“Potters Village has 99 Obeah-men,” Grant said, “and they have to maintain that. If their number is even one too many, one must go. Kitchen plates and pots fly off the counters in Potters Village as an every-day occurrence.”
“Obeah-men?” I asked.
“Black magic practitioners,” said Grant.
“They live in your village?”
“On the bad side,” Grant said. “I live on the good side.”
“I know people who will pay to hunt ghosts and poltergeists,” I said, “and here in Antigua, you just go home.”
Both Matthew and Grant laughed. Matthew said his goodbyes; he had host duties to attend to at the butler’s reception, and we had a dinner reservation.
Grant escorted my husband and me to Kimonos, the hibachi grill, John’s choice for that evening’s dinner. John hung back on the lit path, as though his feet were too heavy to lift, and Grant walked alongside me.
We reached the stairs of Kimono’s tiki hut.
“Will you tell me more of these stories about the Obeah-men?” I asked Grant.
“Of course,” he said with a little bow. “Some say the island has become too bright for Obeah-men to make their living.” He drew a spiral widdershins in the air, gesturing to the electrical lights surroundings us. “Their customers need the cover of darkness. Matthew can tell you about that too, and other things that go on in the island. Enjoy your dinner,” he said, and departed down the lit path, his white shirt glowing and lace-ups gleaming.
My husband took my elbow and guided me up the wooden stairs. At our table he sunk into himself, and my spirit followed him in. A weight like clay settled in my shoulders. John had these episodes where he disappeared for a time, usually about a week but it could stretch for two. We had been here at the resort for three days, and had three remaining.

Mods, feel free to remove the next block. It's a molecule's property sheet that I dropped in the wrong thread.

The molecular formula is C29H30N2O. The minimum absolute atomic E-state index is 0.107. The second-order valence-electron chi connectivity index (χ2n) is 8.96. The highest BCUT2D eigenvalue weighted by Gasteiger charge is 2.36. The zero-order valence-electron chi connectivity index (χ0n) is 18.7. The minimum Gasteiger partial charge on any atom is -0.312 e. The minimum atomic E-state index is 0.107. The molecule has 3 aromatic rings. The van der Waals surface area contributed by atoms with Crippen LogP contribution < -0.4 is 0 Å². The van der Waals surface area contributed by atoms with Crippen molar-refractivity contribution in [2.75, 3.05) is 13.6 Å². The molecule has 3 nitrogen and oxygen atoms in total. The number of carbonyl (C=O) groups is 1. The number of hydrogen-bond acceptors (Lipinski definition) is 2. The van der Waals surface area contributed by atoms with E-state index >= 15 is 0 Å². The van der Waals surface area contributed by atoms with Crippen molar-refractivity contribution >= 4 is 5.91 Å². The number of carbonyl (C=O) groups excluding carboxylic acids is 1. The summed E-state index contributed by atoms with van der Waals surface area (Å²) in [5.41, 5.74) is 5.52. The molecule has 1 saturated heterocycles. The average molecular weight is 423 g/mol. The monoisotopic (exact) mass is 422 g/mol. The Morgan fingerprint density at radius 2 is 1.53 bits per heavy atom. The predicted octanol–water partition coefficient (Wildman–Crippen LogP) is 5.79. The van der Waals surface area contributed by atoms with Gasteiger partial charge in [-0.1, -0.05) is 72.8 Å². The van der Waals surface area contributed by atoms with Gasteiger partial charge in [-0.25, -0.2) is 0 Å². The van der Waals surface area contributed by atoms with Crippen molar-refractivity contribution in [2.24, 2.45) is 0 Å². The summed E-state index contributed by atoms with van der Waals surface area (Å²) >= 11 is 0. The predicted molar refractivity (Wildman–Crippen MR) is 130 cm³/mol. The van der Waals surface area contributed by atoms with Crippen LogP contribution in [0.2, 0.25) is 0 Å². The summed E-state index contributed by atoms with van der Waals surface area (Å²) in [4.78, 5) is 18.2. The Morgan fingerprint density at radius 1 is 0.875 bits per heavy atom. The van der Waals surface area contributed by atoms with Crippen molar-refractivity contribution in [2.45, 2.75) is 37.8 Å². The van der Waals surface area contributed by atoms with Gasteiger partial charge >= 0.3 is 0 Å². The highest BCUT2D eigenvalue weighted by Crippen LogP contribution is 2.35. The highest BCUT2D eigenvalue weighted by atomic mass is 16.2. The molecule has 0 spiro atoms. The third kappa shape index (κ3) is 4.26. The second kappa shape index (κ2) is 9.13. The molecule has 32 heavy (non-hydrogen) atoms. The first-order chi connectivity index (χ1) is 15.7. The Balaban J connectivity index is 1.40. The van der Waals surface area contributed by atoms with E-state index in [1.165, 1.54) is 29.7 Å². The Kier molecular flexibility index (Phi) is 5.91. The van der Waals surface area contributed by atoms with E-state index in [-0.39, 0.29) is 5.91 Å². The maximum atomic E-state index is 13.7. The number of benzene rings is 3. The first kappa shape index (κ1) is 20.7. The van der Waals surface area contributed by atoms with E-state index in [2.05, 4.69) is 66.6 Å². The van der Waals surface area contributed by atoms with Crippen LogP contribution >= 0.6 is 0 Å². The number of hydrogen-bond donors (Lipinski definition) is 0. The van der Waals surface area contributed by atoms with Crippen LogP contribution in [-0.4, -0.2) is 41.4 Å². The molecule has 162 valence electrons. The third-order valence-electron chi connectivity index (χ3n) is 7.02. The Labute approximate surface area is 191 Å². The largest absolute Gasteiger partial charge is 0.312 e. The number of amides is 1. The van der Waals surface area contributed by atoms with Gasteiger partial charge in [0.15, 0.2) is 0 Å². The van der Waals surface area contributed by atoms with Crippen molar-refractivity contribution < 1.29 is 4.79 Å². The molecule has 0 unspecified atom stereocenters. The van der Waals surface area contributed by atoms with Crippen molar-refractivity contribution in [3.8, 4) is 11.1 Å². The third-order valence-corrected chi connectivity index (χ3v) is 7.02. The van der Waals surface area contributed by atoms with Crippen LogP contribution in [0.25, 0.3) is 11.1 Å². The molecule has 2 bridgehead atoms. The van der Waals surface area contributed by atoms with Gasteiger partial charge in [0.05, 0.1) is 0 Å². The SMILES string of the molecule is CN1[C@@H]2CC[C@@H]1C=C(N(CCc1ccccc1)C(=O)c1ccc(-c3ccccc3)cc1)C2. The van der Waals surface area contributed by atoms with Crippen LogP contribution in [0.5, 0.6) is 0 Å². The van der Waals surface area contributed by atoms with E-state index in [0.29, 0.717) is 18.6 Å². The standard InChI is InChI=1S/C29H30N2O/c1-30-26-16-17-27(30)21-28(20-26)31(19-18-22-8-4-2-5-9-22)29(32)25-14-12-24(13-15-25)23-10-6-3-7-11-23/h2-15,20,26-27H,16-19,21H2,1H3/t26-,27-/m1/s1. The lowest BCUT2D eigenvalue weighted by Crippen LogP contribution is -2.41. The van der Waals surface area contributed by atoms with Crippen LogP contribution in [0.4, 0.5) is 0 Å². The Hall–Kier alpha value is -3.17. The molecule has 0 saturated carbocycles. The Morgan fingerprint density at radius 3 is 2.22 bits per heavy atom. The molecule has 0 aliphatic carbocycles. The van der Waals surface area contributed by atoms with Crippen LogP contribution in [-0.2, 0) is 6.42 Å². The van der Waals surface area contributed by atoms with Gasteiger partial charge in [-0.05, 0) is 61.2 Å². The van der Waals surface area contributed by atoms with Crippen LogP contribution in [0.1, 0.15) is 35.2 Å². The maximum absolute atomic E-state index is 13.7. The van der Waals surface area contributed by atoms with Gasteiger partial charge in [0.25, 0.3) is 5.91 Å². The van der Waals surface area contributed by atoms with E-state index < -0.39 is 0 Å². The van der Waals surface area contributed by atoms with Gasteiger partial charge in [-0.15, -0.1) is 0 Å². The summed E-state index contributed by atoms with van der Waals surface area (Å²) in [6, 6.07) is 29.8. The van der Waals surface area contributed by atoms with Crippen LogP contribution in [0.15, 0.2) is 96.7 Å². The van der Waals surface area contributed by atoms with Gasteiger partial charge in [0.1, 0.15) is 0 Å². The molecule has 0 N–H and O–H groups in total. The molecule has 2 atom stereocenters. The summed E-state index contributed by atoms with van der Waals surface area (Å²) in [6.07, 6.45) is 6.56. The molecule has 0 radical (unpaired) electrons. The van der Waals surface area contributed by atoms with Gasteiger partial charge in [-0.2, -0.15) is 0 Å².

I decided I would call Grant’s story, “Obeah-men on the edge of extinction.”
KAREN CAVALLI writes fiction and non-fiction. Her work has won awards. Her recent work appears or is forthcoming in Canada’s The Aquarian and the Minneapolis StarTribune.
—We are not offering payment, and are asking for first digital rights. The rights to the story revert to the author immediately upon publication.
—Your story should be set in a Caribbean location and incorporate some aspect of folklore, whether centrally or tangentially.
—Include the location and the referenced folk tale or figure of the story with your byline.
—Your story should not exceed 750 words.
—Please include a short bio with your submission.
—Accepted submissions to Duppy Thursday are typically posted 2–4 months after the notification date, and will be edited for cohesion and to conform to our house style.
—E-mail your submission to [email protected]. Please paste the story into the body of the email, and also attach it as a PDF file.
Posted: Apr 6, 2017
Featured: Black Interest
- The Lunatic
- The Plot Against Hip Hop
- Sale Amiri Baraka 3-for-1 Sale!
- On the Way Back
- Dog War
- Song for Night
- Home: Social Essays
- Frederick Douglass in Brooklyn
- New-Generation African Poets: A Chapbook Box Set (Nne)
- Abstraktion und Einfühlung
- Eight New-Generation African Poets: A Chapbook Box Set